Now I’m feeling confident and happy about the surgery next week. This experience is so hard and they just made it that bit easier.

And I had my boobs professionally photographed. In a properly lit studio and everything. What a day.

19 thoughts on “Breathing easy

  1. Lisa

    Medical care as it should be: patient-centered, compassionate, empathetic, and intelligent. I’m so very glad that this is where you’ll have surgery. xoxo

  2. Ronnie

    I’m reading along and thinking of you Heidi, you are brave to be so open about everything and it must surely help other people too. Big hugs for today, and for next week xxx

  3. Heidi

    Yes Lisa, totally it should be all those things. I was beginning to think I was going a bit mad to expect it. But today they showed how easy it was to get it right. It’s all about the culture of each institution I guess. It’s beginning to make me wonder about perhaps there’s better places for the rest of my treatment. Thanks Ronnie, it does really help me to know lovely people are out there and coming along for the ride. Lots of love to you both. Xxxx

  4. Heidi

    It’s a huge relief that’s for sure. I wasn’t expecting it at all. Resigned myself to being a cog in the machine or meat on the conveyor belt. This made me feel like a person again. Thank goodness.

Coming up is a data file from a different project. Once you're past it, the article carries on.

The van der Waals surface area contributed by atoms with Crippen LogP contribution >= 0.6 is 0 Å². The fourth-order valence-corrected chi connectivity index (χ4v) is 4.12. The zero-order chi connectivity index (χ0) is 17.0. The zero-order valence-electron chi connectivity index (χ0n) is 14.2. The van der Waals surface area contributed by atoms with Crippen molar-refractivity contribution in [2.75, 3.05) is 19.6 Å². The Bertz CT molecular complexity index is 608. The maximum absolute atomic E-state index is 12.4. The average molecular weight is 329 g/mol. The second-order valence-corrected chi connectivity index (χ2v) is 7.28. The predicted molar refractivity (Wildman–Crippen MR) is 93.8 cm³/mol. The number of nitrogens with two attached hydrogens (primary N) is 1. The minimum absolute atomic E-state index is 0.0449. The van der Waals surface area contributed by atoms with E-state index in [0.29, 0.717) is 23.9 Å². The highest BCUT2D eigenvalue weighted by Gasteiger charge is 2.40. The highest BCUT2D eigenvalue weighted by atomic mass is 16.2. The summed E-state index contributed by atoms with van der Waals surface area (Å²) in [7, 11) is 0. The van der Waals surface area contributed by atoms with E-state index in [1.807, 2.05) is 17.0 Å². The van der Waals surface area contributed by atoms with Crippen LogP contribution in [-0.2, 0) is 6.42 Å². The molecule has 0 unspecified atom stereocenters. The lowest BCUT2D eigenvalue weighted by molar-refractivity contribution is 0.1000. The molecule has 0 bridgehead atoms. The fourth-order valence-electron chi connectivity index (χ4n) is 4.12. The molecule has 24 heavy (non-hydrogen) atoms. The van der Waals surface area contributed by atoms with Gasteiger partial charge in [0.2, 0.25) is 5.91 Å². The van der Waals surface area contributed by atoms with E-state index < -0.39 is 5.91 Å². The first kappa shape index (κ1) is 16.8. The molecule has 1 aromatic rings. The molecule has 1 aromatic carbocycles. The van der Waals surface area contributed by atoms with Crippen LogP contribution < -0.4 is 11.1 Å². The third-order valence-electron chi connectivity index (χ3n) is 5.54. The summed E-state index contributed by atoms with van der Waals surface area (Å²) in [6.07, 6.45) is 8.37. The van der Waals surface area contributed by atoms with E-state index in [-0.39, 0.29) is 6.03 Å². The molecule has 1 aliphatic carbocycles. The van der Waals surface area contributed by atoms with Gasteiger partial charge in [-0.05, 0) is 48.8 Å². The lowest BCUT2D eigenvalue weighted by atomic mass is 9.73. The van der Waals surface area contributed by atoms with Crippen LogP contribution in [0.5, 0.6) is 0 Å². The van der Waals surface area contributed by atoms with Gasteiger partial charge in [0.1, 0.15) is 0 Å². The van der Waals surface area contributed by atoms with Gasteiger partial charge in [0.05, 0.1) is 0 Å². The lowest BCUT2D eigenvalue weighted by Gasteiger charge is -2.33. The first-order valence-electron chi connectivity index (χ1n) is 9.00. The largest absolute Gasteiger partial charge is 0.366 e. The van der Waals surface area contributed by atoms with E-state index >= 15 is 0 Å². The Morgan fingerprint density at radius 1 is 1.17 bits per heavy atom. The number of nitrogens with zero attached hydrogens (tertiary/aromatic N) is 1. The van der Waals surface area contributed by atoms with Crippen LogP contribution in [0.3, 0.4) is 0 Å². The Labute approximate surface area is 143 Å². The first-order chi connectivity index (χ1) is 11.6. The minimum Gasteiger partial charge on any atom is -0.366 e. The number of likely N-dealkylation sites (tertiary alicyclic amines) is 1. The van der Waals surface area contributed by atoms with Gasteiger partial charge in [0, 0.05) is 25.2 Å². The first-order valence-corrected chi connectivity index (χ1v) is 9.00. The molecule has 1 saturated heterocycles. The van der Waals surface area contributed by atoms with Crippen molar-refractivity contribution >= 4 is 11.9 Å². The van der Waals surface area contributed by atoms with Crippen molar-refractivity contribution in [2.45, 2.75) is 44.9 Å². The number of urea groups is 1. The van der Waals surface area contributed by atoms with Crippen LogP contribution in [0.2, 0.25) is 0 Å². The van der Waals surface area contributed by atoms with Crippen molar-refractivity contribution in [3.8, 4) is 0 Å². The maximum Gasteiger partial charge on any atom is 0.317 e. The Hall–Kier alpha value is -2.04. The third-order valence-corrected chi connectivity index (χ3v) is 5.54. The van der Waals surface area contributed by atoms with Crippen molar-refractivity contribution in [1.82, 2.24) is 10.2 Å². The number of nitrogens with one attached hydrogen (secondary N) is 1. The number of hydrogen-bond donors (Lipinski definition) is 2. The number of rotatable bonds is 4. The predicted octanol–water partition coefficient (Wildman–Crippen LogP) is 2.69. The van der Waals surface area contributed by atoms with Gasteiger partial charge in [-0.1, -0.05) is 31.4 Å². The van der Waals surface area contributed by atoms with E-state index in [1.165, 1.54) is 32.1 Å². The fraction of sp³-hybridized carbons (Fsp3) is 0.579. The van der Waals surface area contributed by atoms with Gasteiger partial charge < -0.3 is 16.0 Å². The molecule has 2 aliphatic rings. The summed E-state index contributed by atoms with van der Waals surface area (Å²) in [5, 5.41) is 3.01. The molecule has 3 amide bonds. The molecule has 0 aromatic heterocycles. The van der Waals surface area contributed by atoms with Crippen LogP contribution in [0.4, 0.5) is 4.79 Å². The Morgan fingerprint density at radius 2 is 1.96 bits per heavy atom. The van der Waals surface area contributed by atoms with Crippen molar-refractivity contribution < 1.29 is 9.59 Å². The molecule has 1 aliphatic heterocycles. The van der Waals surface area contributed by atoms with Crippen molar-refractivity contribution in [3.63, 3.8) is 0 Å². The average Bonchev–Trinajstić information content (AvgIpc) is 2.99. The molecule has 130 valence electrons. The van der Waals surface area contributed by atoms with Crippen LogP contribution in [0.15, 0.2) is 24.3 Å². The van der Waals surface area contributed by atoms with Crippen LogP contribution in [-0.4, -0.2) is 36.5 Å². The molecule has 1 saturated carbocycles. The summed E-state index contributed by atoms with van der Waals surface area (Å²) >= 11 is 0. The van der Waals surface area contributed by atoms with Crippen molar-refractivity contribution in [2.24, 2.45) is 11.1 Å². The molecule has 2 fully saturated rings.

5. Daphne Wysham

    Such a wonderful gift you are giving us as you go through this challenge: The gift of full empathy, and the desire to expect the same of our caregivers that you expect of yours. Well done. Here’s to perfectly symmetrical boobs, post-surgery!

  6. Letty

    Wishing you best of luck for a smooth surgery next week Heidi. So glad their are some evolved medical practitioners working with your care here. Must change everything to be able to trust these people and feel rightfully respected. Avidly keeping up with your blog. You are amazing. Loads of love Letty xxxx

  7. Paula

    Hi darling,

    You’re so inspiring. I am in awe at how you have managed to conquer a space for yourself where you feel comfortable in and in control of.